This post is part of a collaborative narrative series composed of my writing and Chris Arnade's photos exploring issues of addiction, poverty, prostitution and urban anthropology in Hunts Point, Bronx. For more on the series, look here.

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Jen and Pachino: Hunts Point, Bronx

Jen and Chino: Hunts Point, Bronx. Courtesy of Chris Arnade.

Jen sits on a tree's barrier fence facing the bargain store's hanging pushcarts. She watches passerby in the neighborhood, focuses on not moving too much.

A few months ago, she started getting clean, checking into a rehab in East Harlem with her boyfriend, Chino.

To do it, she disappeared one day. Details were scant on the streets, and rumored words to her whereabouts were the usual: dead, arrested, drug treatment program or settled down in Upstate suburbs. (The latter never happened for anyone, but there existed Cinderella-like hope.)

Chino sits on the fence with her now, comments on women. He likes white girls. Jen makes muted threats, whispers of disbelief. She apologizes for him.

They're here, free of their residential treatment program, until Sunday check-in, about 16 hours from now. She's at the stage of rehab to get weekends away.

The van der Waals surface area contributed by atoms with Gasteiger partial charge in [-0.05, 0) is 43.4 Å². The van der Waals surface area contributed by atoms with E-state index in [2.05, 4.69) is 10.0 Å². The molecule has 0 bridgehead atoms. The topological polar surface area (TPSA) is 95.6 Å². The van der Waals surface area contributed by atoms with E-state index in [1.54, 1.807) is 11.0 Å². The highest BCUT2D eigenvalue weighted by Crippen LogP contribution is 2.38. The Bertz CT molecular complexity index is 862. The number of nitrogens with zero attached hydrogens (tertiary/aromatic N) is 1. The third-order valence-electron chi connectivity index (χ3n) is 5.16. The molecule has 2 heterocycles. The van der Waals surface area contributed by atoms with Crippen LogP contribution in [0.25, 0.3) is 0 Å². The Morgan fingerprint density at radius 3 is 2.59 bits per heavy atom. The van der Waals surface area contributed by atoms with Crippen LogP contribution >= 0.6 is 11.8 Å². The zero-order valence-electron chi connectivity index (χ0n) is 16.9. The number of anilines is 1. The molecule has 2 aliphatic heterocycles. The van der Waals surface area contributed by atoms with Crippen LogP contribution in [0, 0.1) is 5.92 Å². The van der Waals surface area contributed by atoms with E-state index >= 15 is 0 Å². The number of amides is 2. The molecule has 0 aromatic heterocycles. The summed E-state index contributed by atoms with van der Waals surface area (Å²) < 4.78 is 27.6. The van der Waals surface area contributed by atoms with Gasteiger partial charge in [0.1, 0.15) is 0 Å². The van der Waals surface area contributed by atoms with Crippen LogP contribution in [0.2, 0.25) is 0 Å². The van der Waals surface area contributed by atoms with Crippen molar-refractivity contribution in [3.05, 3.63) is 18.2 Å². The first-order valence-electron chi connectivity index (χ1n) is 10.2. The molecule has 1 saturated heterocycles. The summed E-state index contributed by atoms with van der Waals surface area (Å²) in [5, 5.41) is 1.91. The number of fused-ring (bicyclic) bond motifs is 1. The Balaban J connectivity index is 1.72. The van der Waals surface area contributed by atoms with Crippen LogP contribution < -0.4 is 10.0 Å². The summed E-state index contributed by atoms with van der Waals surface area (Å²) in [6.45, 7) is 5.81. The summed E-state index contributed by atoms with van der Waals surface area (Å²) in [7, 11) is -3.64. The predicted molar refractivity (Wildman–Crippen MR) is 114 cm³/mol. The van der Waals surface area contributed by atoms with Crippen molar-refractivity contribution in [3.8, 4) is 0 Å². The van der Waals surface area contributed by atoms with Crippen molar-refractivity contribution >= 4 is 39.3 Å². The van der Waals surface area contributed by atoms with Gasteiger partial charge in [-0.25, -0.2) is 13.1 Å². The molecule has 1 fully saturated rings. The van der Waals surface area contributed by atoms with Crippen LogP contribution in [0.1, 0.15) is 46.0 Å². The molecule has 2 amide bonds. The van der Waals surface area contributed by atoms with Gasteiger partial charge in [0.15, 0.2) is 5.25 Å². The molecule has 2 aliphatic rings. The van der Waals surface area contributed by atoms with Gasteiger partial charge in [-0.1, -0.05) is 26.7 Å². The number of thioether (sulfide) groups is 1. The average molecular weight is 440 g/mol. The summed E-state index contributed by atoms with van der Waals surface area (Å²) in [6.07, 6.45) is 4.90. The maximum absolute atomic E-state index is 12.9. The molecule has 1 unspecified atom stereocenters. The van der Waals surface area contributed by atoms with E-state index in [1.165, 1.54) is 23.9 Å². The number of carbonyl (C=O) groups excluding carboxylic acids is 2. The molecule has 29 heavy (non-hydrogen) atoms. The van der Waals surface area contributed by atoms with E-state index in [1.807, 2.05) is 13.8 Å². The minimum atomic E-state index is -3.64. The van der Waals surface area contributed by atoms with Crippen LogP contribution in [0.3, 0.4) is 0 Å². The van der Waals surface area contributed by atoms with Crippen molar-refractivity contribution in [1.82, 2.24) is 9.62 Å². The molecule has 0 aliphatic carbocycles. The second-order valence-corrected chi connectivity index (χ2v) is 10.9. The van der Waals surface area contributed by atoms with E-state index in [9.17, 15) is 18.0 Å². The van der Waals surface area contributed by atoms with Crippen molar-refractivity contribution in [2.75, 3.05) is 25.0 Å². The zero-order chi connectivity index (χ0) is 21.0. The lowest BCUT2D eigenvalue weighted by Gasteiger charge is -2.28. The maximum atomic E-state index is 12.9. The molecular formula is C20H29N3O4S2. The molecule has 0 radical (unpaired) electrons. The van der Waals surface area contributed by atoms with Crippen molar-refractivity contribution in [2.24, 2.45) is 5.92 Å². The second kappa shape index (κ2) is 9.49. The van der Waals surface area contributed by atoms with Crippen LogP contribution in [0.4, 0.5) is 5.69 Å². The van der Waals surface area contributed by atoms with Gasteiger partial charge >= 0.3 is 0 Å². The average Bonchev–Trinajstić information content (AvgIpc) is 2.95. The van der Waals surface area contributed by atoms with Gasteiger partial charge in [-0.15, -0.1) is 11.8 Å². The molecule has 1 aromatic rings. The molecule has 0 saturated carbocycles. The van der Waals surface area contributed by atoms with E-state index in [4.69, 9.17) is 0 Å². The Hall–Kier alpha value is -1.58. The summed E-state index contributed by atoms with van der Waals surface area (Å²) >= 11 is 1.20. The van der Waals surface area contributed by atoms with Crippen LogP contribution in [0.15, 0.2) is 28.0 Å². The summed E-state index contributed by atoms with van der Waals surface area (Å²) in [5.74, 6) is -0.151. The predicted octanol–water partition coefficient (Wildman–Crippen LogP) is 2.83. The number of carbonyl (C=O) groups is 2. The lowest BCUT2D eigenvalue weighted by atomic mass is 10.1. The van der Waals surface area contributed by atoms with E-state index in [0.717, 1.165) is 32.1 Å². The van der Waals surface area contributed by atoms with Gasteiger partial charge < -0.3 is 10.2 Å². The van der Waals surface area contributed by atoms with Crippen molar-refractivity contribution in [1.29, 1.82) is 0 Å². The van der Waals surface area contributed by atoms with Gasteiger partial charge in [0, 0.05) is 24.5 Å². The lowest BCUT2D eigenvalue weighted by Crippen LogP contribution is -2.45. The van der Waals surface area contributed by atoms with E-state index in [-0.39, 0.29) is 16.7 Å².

When asked, they come to Hunts Point to be alone together -- you know. When out in the world, they sit on the main block with its drugs and dealers.

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Back in late March, Jen checked into Bronx Lebanon detox facility, following Chino's example set a month beforehand. Before, she followed Charlie's route of getting clean -- taking less and less, staying functional. Charlie, her pimp, now serving three years in upstate prison for old charges.

This spring, from Bronx Lebanon to Harlem rehab, treatment for opiates and cocaine.

On Mother's Day, she earned the beginnings of outside privileges, and she exerted them by doing laundry near her Harlem building. The two-hour breaks were brief but glorious. Then, she spoke of the weight she had gained and getting off of drugs for her kids.

She has three kids. She sees them every once and a while, a visitation system with some kind of loose netted order to it.

On her phone are dozens of photos: Disney princess birthday parties, the twins being silly.

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Three months later, June, she checked into the hospital on excused leave from rehab. A trio of fucked lower back discs.

On the fence, she hunched forward for Chino to lift the back of her shirt. A surgical scar bisected a florid lower back tattoo, a red, bunched thing.

A shadow neared and cast itself over the display, asked what's up on the block.

"I got Percs," Jen said, smiles, bent over. Lifting up, frowns, pain.

Chino nodded. "I got more than that." His words, a slurred relic of his dealing days.

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The next night, there they still sit. Rehab curfew a thing of the past, if such a thing existed at all.

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